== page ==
More recently, he was part of Moshe Ben Ari’s ensemble performance group during the annual Tel Aviv piano festival.

When he is the star of the show, though, Ben Ezra needs a deep well of energy both from the audience and from his own psyche—his solo act lasts a full hour.


One of the more surprising aspects of Ben Ezra’s professional development is connected to his manager—and childhood friend—Guy Dayan. Dayan helped carve out a niche for Ben Ezra as a “YouTuber;” a musician who promotes, markets, and shares his work with his audience primarily through YouTube.

Even though the U.S. label CandyRat Records launched the distribution of his new song as a video and audio track worldwide on Nov. 13, Ben Ezra’s primary platform continues to be through YouTube. CandyRat is releasing his new track called “Openland” that layers piano, contrabass, violin, and percussion into a dreamy 3-minute mixture.

Layering instruments is a major way Ben Ezra accomplishes sounding like a group of musicians instead of one man. By using a looper in live performances and in recordings, he can record and play back a variety of different pieces of music.

Once the songs are put into video and posted on YouTube, the visual and audio make a seamless blend that is striking. Perhaps it’s in part due to Ben Ezra’s involvement in every aspect of making his videos, from performing the music, to helping craft the visual concept, to sitting in on editing of the footage.

“We sit together and think about what we want to project with the video,” says Dayan, who works with videographer Sergey Maydin. “Adam sits on every frame [in the video editing process] right beside me.”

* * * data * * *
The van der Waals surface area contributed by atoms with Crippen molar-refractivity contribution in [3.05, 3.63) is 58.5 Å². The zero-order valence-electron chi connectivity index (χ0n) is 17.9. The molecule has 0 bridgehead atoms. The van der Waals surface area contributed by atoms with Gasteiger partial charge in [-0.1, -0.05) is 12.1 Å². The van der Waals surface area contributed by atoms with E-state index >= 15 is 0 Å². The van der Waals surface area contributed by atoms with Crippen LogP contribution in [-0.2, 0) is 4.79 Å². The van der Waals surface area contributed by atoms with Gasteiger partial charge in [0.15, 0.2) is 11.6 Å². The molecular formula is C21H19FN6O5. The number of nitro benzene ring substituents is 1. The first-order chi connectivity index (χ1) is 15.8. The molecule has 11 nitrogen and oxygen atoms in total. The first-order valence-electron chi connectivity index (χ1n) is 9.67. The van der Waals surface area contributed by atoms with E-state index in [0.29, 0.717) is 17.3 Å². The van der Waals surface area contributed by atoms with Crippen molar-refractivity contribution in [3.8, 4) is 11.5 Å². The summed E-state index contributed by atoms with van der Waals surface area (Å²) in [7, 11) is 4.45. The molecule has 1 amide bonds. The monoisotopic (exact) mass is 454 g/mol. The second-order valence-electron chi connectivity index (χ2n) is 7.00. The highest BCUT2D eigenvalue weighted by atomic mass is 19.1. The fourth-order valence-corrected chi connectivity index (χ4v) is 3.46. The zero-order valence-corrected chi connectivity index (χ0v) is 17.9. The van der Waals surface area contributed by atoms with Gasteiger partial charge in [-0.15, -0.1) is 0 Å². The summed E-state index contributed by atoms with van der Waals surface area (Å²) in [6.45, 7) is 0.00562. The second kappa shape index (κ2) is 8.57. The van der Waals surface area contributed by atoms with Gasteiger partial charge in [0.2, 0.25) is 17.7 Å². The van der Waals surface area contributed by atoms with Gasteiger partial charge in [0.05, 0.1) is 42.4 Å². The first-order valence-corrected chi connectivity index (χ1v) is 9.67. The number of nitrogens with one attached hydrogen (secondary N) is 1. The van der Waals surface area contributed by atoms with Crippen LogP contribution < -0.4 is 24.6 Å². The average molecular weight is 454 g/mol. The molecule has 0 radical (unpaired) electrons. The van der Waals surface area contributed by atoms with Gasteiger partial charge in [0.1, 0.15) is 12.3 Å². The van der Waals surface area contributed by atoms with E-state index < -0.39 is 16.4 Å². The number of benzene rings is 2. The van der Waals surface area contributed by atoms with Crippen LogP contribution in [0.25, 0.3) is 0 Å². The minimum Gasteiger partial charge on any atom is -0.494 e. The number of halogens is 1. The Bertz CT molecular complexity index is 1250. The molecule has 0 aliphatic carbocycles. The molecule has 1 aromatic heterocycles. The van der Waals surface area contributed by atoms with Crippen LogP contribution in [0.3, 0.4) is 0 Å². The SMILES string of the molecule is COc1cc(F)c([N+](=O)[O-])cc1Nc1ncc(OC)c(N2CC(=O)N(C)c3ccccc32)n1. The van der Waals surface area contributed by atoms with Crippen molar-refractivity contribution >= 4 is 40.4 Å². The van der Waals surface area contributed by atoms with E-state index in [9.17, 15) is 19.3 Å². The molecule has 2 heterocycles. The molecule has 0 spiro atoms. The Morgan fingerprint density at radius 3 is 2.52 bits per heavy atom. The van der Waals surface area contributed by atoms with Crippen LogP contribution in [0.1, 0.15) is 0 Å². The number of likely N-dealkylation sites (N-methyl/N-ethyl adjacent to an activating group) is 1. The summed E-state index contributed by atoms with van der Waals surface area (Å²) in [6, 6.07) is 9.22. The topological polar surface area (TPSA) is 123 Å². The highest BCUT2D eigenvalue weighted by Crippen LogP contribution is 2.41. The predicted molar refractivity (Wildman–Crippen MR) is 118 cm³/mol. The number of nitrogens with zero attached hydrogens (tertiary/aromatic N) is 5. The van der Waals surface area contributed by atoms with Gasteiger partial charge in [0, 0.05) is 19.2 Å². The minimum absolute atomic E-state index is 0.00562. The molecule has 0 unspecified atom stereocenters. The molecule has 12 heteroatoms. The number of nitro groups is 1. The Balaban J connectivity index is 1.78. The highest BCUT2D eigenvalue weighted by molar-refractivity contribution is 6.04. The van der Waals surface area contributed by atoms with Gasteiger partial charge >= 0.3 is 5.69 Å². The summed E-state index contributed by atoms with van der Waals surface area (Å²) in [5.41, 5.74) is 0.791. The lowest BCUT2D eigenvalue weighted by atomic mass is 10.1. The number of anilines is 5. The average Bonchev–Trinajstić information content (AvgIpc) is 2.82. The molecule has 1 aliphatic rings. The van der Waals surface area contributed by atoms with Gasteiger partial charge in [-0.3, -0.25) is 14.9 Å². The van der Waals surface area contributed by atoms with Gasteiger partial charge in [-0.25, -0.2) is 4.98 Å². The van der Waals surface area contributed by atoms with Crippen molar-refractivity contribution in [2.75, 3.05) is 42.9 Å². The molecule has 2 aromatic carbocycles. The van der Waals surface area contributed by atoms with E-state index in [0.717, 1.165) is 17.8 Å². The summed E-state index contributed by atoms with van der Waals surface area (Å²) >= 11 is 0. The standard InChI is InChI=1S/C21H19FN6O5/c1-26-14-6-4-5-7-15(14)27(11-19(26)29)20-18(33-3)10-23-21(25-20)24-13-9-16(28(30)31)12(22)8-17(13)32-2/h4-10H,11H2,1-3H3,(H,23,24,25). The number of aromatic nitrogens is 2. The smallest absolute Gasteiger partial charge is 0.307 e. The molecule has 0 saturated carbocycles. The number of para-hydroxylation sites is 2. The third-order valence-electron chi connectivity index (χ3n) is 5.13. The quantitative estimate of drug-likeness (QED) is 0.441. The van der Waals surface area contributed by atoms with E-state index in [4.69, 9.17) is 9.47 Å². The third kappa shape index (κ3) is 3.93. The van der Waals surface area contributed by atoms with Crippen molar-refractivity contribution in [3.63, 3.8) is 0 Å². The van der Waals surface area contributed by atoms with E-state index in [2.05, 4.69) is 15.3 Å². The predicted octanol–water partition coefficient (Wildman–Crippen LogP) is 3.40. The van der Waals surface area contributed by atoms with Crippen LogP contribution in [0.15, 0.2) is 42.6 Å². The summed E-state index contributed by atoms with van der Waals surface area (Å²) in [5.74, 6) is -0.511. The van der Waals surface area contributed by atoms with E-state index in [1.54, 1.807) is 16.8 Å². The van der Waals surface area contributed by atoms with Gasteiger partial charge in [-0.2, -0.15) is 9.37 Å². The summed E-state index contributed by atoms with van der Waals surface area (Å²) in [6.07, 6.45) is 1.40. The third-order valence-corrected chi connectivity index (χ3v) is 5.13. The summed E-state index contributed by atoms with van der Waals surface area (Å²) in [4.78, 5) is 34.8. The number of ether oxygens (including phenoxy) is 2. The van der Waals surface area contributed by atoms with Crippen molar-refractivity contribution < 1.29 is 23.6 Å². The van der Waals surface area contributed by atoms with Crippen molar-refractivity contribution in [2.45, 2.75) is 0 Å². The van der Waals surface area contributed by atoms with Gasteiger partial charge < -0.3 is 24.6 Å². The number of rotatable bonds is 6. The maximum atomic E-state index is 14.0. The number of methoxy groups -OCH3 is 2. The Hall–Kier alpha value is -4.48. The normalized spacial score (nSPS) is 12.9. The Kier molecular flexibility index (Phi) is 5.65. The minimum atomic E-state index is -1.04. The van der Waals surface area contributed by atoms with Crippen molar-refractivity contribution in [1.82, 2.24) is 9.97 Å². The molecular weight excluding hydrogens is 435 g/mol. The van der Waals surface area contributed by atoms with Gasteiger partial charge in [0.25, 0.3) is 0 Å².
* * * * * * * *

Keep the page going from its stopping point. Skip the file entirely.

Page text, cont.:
Using the slickly-produced and highly professional videos to gain a public following and traction in the industry through YouTube seems to be working.

“Three years ago we started to film a video for YouTube,” says Dayan, whose company Goola creates and promotes online content, and ventured into music with Ben Ezra. “We were amazed at the number of views. After a couple of videos we decided to keep going.”

Today, Ben Ezra’s YouTube channel has over 13,000 subscribers, with some individual videos logging from 300,000 views to over 600,000 views. His most watched clips by far are his covers for popular television shows including Dexter and Mad Men. In fact, Ben Ezra’s creative interpretations of those songs and his general popularity on YouTube have led to solid business opportunities.

“I’m invited to a lot of sessions and people come to see the show because they saw the video,” he says.

Dayan maintains that much of their progress so far has been simply due to being in the right place at the right time.

“Every day that passes it gets harder to be seen on YouTube,” he says, adding that if you search “upright bass” today, three years after they started crafting a career for Ben Ezra as a YouTuber, his name is at the top of the list. He’s right.

In fact, of the 35,600 results when searching upright bass, Ben Ezra shows up multiple times along with the likes of Paul McCartney. His cover of Andy McKee’s song “Drifting” is number one, with more than 375,350 views.


The unusual path that Ben Ezra has carved with the help of Dayan has never been about a destination; it’s the journey, and it is far from over. One of the highlights along the way is when someone says he inspired them.

“Every week I get an email from bass players who say I changed their life,” he says, adding that the emails come from all over the world.

That’s a lot to live up to, but he’s not daunted.

The Epoch Times publishes in 35 countries and in 19 languages. Subscribe to our e-newsletter.


Selected Topics from The Epoch Times

Vladimir Borodin